Miami Hurricanes football is just ten days away. We can almost see the smoke and hear Phil Collins' "In the Air Tonight" already. But this Canes season is different: The stakes are exponentially higher thanks to another coaching staff reboot. Fans are as restless and thirsty as ever to get back into the national championship picture, and the Canes desperately need to beat Florida State this season — something they haven't done since 2009.
Other than that, things are superchill, no pressure at all.
The team has made numerous considerable changes (more on this later), so it's time to ask a tough question: What, other than complain or fire off tweets, has the fan base done to promote change?
This season represents a fresh start for the Hurricanes program, and that certainly can carry over to the fans. Last season, the Canes drew only 285,363 fans. By comparison, Florida State and the University of Florida drew 512,534 and 630,457, respectively, in their seven games, compared with the Canes' six matchups. Other fan bases have begun mocking Canes crowds as "e-fans" because they'd rather watch a stream at home.
But this year represents an opportunity to end all of that slander, to stop all of the pregame photos of an empty stadium, and to get out to the game.
Here are just a few reasons Hurricanes fans need to make it a priority to do something they have apparently forgotten to do: Get out to Miami Gardens to support their team — at the stadium, not Beef O' Brady's or Joe's house.
5. The stadium itself is legitimately "an event" now.
For years, all we've heard about Miami sports fans is how they're really just "event fans" — meaning they'll show up only for a glitzy good time, not to suffer along with a losing team. And lately, watching the Canes underachieve in the blistering heat at Sun Life Stadium hasn't exactly been on the top of most of our to-do lists. Luckily, Stephen Ross and the Miami Dolphins just plopped about a half-billion bucks into making their tenants the happiest renters on Earth.
The newly rechristened Hard Rock Stadium, like Marlins Park, is now a top-of-the-line venue in American sports. Throw all that "there are better things to do in Miami on a Saturday" stuff out the window this season. If you're making that argument in 2016, you're just not as good a UM fan as you claim to be. This isn't that hard. It happens in cities across America with teams that have neither the championship history nor the stadium that the Canes now enjoy.
4. The University of Miami heard your requests, and now it's time to return the favor.
You wanted coach Al Golden gone, and now he's gone. You wanted the school to invest in a coach with a proven track record, so the team went out and broke the bank for Mark Richt and his new staff. You wanted the school to make football a priority, and UM has definitely taken the steps to do so. The team has even given you things you didn't ask for, such as the vastly improved stadium. The University of Miami has gone above and beyond to change the course of where the program was headed under Golden, and now it's time for fans to head out to the stadium this season and support their actions.
3. Recruits want to see a great game-day atmosphere.
Just like uniform and helmet designs, fans matter to 16- and 17-year-old kids; anyone who tries to tell you otherwise is full of it. Seeing a stadium full of fans might not be the biggest factor in a recruit deciding on where to go, but it can definitely be a tiebreaker. If Miami wants to begin consistently landing the types of players Florida, FSU, Alabama, and Ohio State land, getting game-day support from the fans is key.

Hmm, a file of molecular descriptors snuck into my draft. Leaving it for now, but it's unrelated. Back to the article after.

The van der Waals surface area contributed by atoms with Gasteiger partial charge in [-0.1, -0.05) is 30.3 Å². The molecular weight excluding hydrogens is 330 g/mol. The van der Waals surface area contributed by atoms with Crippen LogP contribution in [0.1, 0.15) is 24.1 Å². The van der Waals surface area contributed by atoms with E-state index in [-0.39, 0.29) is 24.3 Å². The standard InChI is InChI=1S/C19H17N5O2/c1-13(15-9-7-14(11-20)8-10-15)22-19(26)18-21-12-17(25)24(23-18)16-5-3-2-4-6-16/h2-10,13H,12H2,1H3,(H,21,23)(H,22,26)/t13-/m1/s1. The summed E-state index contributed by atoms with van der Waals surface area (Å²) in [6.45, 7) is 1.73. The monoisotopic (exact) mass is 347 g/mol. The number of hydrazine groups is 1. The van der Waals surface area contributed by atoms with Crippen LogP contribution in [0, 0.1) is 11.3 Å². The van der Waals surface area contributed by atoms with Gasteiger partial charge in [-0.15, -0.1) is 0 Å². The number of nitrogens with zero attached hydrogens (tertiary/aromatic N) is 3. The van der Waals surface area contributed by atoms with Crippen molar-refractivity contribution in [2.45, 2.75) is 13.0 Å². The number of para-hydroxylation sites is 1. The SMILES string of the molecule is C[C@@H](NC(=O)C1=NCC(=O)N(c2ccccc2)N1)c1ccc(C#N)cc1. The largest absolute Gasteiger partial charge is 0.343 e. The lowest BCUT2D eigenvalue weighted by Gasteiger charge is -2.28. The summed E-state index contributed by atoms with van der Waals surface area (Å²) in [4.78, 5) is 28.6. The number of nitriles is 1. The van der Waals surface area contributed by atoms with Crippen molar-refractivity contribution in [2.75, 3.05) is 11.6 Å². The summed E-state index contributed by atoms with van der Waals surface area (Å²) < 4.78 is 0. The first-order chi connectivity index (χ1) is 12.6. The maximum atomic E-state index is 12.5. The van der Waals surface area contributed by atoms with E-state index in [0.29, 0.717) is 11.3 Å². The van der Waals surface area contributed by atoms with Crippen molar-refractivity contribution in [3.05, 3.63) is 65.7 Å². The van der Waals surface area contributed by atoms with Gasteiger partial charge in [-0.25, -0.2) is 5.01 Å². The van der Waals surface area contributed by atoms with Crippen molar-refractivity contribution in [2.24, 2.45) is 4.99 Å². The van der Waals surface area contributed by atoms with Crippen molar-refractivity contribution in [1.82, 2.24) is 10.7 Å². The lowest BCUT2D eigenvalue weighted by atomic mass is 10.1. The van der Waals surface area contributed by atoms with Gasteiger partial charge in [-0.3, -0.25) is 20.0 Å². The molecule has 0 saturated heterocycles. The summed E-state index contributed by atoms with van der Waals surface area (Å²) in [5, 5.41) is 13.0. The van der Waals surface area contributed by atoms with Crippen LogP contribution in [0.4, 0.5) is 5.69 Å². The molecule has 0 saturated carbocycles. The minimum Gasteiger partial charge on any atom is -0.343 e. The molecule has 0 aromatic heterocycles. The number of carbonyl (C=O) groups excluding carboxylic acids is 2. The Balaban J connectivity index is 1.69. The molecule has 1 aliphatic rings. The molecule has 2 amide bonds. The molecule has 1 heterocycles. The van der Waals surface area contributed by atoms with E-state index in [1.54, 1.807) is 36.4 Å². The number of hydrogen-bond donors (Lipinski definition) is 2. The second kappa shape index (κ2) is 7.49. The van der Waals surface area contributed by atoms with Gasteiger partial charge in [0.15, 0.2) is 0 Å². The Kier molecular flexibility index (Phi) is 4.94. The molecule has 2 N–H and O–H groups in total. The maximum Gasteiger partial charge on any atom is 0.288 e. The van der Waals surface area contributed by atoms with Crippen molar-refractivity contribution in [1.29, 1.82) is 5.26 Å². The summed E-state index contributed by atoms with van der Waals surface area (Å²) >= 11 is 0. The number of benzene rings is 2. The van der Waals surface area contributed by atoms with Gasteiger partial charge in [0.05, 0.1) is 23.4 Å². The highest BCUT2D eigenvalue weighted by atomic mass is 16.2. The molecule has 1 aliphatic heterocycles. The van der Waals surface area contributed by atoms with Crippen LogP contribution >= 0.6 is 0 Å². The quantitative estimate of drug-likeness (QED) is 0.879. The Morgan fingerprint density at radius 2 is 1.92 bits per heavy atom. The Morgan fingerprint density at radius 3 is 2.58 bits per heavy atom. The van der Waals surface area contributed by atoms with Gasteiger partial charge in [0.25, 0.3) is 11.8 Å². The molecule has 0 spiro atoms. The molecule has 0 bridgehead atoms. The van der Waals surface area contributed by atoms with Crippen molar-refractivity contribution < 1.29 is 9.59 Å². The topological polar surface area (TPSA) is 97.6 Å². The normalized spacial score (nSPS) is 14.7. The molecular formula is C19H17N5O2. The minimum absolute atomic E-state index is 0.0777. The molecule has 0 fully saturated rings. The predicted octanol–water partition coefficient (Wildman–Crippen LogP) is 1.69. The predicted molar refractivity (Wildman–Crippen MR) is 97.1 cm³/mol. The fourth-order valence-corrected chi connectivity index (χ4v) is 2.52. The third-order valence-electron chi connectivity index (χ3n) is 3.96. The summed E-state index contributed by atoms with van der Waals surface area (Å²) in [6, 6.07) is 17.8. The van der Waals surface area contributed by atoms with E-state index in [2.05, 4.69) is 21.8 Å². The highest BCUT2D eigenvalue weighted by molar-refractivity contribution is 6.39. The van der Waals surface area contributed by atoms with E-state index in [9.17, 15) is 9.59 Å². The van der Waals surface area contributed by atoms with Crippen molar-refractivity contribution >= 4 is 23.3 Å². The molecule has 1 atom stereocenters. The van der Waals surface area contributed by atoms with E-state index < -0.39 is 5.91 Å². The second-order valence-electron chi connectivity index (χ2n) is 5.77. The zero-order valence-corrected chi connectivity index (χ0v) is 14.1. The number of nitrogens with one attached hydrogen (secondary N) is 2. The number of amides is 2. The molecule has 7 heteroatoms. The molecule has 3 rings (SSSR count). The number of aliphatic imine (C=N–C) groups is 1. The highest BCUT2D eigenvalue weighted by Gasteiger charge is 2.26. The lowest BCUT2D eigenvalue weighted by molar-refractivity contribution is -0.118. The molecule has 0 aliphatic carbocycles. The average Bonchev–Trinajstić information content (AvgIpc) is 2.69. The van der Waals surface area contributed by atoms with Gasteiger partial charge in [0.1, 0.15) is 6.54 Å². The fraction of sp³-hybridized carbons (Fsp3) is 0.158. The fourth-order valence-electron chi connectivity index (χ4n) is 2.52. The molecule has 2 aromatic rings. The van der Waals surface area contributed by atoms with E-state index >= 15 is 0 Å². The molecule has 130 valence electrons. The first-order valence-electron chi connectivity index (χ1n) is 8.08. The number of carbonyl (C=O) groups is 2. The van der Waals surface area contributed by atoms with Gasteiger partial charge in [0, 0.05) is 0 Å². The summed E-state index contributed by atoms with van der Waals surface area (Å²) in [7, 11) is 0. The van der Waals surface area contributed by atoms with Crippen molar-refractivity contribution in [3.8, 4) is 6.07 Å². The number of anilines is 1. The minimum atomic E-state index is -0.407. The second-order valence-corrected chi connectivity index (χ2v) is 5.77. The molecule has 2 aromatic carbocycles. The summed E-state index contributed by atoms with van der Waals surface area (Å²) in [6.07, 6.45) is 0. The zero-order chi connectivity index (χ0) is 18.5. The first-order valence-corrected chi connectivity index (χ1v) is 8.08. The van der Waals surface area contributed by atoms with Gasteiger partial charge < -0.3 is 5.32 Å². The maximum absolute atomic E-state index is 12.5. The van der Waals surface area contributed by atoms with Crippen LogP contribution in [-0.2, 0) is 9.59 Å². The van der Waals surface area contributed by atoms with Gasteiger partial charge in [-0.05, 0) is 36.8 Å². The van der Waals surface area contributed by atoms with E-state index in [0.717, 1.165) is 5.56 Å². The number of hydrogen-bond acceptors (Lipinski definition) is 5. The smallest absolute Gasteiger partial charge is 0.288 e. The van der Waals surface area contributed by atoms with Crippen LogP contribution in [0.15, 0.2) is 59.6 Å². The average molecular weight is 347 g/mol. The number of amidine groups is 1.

No kid grows up dreaming of playing football in front of a bunch of empty seats. When the Hurricanes aren't good, attendance numbers aren't good, and people notice. Other towns might see attendance take a dip when their school is having a down year, but Miami routinely sees it plummet to almost nothing. If Hurricanes fans want to see their school attract the sort of players who can help the team win a national title, they would start by attending the games to see what they have to offer now.
2. The Hurricanes players who stuck through Al Golden deserve support.
The senior and junior Canes players who all stuck it out during the torturous time of the Al Golden era deserve actual money from your wallet — but because that's illegal, you might as well make their last seasons in Miami memorable for all the right reasons. If quarterback Brad Kaaya indeed has the Heisman type of season many predict, his draft stock could soar to a place where coming back to school makes no sense. For senior Canes players who are fringe NFL prospects, this is it for them, and it really hasn't been that great of a ride thus far. What Hurricanes fans should keep in mind this season is that a lot of the players who stuck through the Golden era deserve a lot of credit. It's much easier for us to get through those tough times complaining on our couches.
1. The Miami Hurricanes can regain a home-field advantage they've lost.
Mark Richt and the Hurricanes are here to start something fresh from the ground up, and fans can take this opportunity to do the same thing themselves. Pointing to the number of rings the team has won — the last nearing two decades ago — can take you only so far. It's time to cheer on the players as they create new memories, ones that happened since we stopped using AOL discs to access the internet. It's been that long since the Hurricanes had a home-field advantage. This is the year fans can inconvenience themselves for a few hours on six weekends out of the year for the right to continue to throw up the "U" every chance they get.
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